In April 2015, the California Department of Justice began, for the first time, to send letters to companies regarding compliance with the California Transparency in Supply Chains Act (the “Act,” the full text of which may be reviewed here). The Act, effective January 1, 2012, requires qualifying retail sellers and manufacturers to disclose, via conspicuous and easily understood links on their Internet home pages, the extent, if any, to which they:
- Engage in verification of product supply chains to evaluate and address the risks of human trafficking and slavery;
- Conduct audits of suppliers to evaluate supplier compliance with company standards for trafficking and slavery in supply chains;
- Require direct suppliers to certify that materials incorporated into the product comply with local laws on trafficking and forced labor;
- Maintain internal accountability standards and procedures for employees and contractors failing to meet company standards regarding slavery and trafficking; and
- Provide training on human trafficking and slavery to company employees and management who have direct responsibility for supply chain management.
The April 2015 letters from the California Department of Justice generally request that each company respond within 30 days with either: (1) an explanation as to why the Act does not apply to them; or (2) a link to a disclosure which complies with the Act.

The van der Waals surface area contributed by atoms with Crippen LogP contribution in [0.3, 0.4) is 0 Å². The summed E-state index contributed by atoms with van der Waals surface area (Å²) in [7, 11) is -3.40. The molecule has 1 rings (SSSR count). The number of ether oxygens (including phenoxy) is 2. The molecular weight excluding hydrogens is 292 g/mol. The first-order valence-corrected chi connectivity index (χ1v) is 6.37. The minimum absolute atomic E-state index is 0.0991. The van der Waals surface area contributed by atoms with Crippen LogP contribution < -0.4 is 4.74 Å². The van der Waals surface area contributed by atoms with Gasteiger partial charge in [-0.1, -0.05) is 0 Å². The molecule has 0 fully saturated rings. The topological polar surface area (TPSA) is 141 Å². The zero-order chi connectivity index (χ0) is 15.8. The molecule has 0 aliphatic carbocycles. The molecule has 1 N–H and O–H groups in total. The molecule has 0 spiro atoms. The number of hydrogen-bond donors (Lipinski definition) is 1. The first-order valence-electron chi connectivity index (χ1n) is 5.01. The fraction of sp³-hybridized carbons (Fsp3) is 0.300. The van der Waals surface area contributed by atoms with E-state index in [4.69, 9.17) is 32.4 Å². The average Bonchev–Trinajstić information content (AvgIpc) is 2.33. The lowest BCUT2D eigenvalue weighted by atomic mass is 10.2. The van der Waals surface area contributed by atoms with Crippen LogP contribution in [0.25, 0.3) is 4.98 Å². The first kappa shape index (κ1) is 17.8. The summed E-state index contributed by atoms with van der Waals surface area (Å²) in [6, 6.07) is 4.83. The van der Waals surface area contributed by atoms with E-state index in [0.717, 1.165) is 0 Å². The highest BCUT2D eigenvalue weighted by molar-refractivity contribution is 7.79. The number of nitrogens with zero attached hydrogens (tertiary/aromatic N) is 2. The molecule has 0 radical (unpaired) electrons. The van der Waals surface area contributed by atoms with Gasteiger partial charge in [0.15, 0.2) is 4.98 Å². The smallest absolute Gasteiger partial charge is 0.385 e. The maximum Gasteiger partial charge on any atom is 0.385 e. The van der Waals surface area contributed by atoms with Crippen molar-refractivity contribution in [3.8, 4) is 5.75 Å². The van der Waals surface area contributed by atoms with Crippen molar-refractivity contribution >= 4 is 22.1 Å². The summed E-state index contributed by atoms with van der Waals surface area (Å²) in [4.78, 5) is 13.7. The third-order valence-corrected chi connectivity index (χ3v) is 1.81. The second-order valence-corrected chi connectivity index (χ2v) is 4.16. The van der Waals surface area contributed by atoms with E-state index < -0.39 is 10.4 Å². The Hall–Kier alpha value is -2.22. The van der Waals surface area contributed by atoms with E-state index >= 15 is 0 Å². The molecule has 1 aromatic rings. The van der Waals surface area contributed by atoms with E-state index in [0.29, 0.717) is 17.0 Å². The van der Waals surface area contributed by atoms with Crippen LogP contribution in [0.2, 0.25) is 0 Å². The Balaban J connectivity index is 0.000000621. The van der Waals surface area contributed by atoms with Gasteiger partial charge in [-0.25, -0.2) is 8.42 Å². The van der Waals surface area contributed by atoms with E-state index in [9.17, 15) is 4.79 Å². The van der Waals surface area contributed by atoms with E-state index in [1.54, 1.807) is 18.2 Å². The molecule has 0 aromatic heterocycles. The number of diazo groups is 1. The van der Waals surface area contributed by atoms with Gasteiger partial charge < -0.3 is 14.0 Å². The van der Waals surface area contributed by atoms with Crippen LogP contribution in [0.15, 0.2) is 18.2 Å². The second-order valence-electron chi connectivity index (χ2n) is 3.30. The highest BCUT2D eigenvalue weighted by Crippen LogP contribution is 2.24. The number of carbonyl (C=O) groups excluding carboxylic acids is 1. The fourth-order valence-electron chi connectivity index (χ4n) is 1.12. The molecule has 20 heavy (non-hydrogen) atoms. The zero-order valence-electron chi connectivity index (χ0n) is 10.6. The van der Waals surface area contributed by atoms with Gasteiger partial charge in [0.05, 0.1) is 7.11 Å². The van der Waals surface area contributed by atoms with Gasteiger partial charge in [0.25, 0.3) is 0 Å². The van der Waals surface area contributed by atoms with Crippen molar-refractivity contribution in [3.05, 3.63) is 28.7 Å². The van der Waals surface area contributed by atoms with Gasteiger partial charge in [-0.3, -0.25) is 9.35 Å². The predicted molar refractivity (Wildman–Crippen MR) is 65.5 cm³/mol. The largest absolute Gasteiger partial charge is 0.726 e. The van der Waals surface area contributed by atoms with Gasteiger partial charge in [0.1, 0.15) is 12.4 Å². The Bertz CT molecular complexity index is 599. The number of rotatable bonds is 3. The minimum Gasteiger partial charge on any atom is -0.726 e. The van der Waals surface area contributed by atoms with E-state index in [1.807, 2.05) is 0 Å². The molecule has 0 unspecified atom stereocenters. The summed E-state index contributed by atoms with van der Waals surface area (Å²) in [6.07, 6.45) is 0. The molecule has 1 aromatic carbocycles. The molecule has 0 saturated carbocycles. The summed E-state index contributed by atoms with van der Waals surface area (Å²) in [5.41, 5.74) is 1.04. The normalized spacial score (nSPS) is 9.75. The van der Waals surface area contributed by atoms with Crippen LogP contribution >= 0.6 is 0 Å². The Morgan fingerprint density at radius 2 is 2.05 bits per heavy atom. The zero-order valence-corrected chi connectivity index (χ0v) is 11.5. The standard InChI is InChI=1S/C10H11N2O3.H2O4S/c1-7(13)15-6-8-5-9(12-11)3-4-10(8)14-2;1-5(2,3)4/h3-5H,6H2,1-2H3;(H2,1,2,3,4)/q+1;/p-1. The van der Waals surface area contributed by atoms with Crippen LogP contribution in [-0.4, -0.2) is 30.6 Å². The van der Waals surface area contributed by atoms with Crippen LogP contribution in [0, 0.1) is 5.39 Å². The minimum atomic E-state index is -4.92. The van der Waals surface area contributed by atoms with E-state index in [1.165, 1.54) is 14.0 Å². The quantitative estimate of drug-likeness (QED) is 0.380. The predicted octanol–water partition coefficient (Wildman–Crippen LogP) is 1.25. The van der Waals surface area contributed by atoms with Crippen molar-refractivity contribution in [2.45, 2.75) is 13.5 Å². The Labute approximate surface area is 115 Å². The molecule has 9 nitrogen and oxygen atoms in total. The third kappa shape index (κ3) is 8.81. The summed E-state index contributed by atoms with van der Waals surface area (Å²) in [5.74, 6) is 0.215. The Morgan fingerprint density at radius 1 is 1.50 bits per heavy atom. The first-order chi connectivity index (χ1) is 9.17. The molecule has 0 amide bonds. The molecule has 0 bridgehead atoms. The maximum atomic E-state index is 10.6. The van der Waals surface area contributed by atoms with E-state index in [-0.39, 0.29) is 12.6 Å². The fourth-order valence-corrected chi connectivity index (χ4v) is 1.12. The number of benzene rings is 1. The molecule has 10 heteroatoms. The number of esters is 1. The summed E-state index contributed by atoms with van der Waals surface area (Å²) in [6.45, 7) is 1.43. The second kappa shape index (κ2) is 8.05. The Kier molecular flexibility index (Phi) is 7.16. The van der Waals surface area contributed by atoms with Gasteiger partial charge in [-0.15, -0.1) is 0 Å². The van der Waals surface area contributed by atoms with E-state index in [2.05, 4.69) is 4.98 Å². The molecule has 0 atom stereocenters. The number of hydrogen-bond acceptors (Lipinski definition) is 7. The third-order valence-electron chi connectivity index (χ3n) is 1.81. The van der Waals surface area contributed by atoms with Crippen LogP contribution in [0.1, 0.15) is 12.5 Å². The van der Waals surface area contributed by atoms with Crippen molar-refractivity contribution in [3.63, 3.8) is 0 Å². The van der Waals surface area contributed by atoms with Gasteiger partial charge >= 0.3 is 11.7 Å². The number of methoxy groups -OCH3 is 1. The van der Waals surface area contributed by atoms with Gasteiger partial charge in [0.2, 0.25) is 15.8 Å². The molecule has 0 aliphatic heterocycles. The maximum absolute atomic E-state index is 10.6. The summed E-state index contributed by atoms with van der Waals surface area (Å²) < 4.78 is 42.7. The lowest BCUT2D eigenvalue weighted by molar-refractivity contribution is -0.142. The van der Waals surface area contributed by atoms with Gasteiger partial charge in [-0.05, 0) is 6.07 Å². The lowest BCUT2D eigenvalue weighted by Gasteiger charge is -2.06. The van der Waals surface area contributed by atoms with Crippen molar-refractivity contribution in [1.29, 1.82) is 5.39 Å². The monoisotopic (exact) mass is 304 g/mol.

Presumably in connection with the sending of the letters, last week the California Attorney General published a resource guide for companies on complying with the Act (The California Transparency in Supply Chains Act: A Resource Guide (2015), a complete copy of which may be downloaded here). The guide includes models not only of the content required in disclosures, but also of the desired formatting and presentation of such disclosures on Internet home pages. The guide also makes clear that the California Attorney General expects qualifying companies to disclose not only the extent to which they engage in the activities listed above, but also the extent to which they do not engage at all in any of the above activities, in order to fully comply with the Act.
Generally speaking, a retail seller or manufacturer will qualify under the Act if it does business in California and has annual worldwide gross receipts in excess of $100 million. The Act requires the California Franchise Tax Board to provide lists to the California Attorney General of companies which may be qualifying retail sellers or manufacturers, although the lists are not made publicly available. The last list prepared by the California Franchise Tax Board purportedly identified around 1,700 companies. The recipients of the April 2015 letters sent by the California Department of Justice are likely tied to the last list of potentially qualifying companies prepared by the California Franchise Tax Board.